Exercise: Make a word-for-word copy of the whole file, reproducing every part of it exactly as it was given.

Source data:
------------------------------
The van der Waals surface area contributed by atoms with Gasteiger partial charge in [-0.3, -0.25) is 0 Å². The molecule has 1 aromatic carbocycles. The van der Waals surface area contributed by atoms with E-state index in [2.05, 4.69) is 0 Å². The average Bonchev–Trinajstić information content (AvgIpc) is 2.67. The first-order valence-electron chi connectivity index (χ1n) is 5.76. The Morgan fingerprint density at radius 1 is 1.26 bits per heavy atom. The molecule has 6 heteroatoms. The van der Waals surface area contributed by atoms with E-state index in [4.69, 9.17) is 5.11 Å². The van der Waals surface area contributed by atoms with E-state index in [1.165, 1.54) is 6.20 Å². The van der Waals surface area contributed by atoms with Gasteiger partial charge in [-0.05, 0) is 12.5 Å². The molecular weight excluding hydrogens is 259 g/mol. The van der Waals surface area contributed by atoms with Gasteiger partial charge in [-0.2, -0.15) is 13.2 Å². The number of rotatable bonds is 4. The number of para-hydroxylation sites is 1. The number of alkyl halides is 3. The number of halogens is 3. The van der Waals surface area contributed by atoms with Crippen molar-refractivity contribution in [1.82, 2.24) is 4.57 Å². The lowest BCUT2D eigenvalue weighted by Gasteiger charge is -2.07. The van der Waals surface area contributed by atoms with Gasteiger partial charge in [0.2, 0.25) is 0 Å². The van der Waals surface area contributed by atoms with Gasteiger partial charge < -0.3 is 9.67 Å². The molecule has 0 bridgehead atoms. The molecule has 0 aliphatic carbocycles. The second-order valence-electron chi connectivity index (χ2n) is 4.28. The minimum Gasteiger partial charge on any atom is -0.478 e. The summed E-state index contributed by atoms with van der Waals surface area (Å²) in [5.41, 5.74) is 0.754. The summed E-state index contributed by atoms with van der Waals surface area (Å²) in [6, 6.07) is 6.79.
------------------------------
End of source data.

The van der Waals surface area contributed by atoms with Gasteiger partial charge in [-0.3, -0.25) is 0 Å². The molecule has 1 aromatic carbocycles. The van der Waals surface area contributed by atoms with E-state index in [2.05, 4.69) is 0 Å². The average Bonchev–Trinajstić information content (AvgIpc) is 2.67. The first-order valence-electron chi connectivity index (χ1n) is 5.76. The Morgan fingerprint density at radius 1 is 1.26 bits per heavy atom. The molecule has 6 heteroatoms. The van der Waals surface area contributed by atoms with E-state index in [4.69, 9.17) is 5.11 Å². The van der Waals surface area contributed by atoms with E-state index in [1.165, 1.54) is 6.20 Å². The van der Waals surface area contributed by atoms with Gasteiger partial charge in [-0.05, 0) is 12.5 Å². The molecular weight excluding hydrogens is 259 g/mol. The van der Waals surface area contributed by atoms with Gasteiger partial charge in [-0.2, -0.15) is 13.2 Å². The number of rotatable bonds is 4. The number of para-hydroxylation sites is 1. The number of alkyl halides is 3. The number of halogens is 3. The van der Waals surface area contributed by atoms with Crippen molar-refractivity contribution in [1.82, 2.24) is 4.57 Å². The lowest BCUT2D eigenvalue weighted by Gasteiger charge is -2.07. The van der Waals surface area contributed by atoms with Gasteiger partial charge in [0.2, 0.25) is 0 Å². The van der Waals surface area contributed by atoms with Gasteiger partial charge < -0.3 is 9.67 Å². The molecule has 0 bridgehead atoms. The molecule has 0 aliphatic carbocycles. The second-order valence-electron chi connectivity index (χ2n) is 4.28. The minimum Gasteiger partial charge on any atom is -0.478 e. The summed E-state index contributed by atoms with van der Waals surface area (Å²) in [5.41, 5.74) is 0.754. The summed E-state index contributed by atoms with van der Waals surface area (Å²) in [6, 6.07) is 6.79.